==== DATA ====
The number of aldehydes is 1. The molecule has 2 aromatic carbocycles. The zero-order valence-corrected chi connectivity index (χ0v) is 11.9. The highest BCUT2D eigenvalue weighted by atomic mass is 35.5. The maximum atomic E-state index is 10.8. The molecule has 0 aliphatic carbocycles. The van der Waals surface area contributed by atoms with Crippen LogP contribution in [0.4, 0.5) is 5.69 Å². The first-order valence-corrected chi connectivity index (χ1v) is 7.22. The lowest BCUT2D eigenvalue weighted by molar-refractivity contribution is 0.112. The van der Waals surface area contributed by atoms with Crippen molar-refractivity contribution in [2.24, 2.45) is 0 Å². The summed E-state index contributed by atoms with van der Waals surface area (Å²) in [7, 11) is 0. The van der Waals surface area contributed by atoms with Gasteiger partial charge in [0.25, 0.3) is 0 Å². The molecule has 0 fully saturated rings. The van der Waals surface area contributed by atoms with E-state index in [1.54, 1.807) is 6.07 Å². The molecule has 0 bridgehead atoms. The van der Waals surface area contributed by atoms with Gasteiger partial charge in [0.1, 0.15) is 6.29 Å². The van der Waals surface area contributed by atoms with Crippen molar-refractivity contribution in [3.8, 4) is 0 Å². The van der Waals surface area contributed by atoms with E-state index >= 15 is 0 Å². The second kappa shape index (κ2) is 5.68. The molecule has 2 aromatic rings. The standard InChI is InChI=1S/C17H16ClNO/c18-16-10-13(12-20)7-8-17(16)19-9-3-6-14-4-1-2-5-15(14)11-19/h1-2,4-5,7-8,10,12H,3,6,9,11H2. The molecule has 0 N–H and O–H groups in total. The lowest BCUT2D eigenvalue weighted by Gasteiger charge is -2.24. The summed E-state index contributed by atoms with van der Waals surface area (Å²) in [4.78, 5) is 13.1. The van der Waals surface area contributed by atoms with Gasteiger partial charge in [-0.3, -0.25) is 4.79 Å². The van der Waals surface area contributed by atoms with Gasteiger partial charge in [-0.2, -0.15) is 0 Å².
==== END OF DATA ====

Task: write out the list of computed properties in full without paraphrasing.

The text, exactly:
The number of aldehydes is 1. The molecule has 2 aromatic carbocycles. The zero-order valence-corrected chi connectivity index (χ0v) is 11.9. The highest BCUT2D eigenvalue weighted by atomic mass is 35.5. The maximum atomic E-state index is 10.8. The molecule has 0 aliphatic carbocycles. The van der Waals surface area contributed by atoms with Crippen LogP contribution in [0.4, 0.5) is 5.69 Å². The first-order valence-corrected chi connectivity index (χ1v) is 7.22. The lowest BCUT2D eigenvalue weighted by molar-refractivity contribution is 0.112. The van der Waals surface area contributed by atoms with Crippen molar-refractivity contribution in [2.24, 2.45) is 0 Å². The summed E-state index contributed by atoms with van der Waals surface area (Å²) in [7, 11) is 0. The van der Waals surface area contributed by atoms with Gasteiger partial charge in [0.25, 0.3) is 0 Å². The molecule has 0 fully saturated rings. The van der Waals surface area contributed by atoms with E-state index in [1.54, 1.807) is 6.07 Å². The molecule has 0 bridgehead atoms. The van der Waals surface area contributed by atoms with Gasteiger partial charge in [0.1, 0.15) is 6.29 Å². The van der Waals surface area contributed by atoms with Crippen molar-refractivity contribution in [3.8, 4) is 0 Å². The van der Waals surface area contributed by atoms with E-state index >= 15 is 0 Å². The second kappa shape index (κ2) is 5.68. The molecule has 2 aromatic rings. The standard InChI is InChI=1S/C17H16ClNO/c18-16-10-13(12-20)7-8-17(16)19-9-3-6-14-4-1-2-5-15(14)11-19/h1-2,4-5,7-8,10,12H,3,6,9,11H2. The molecule has 0 N–H and O–H groups in total. The lowest BCUT2D eigenvalue weighted by Gasteiger charge is -2.24. The summed E-state index contributed by atoms with van der Waals surface area (Å²) in [4.78, 5) is 13.1. The van der Waals surface area contributed by atoms with Gasteiger partial charge in [-0.3, -0.25) is 4.79 Å². The van der Waals surface area contributed by atoms with Gasteiger partial charge in [-0.2, -0.15) is 0 Å².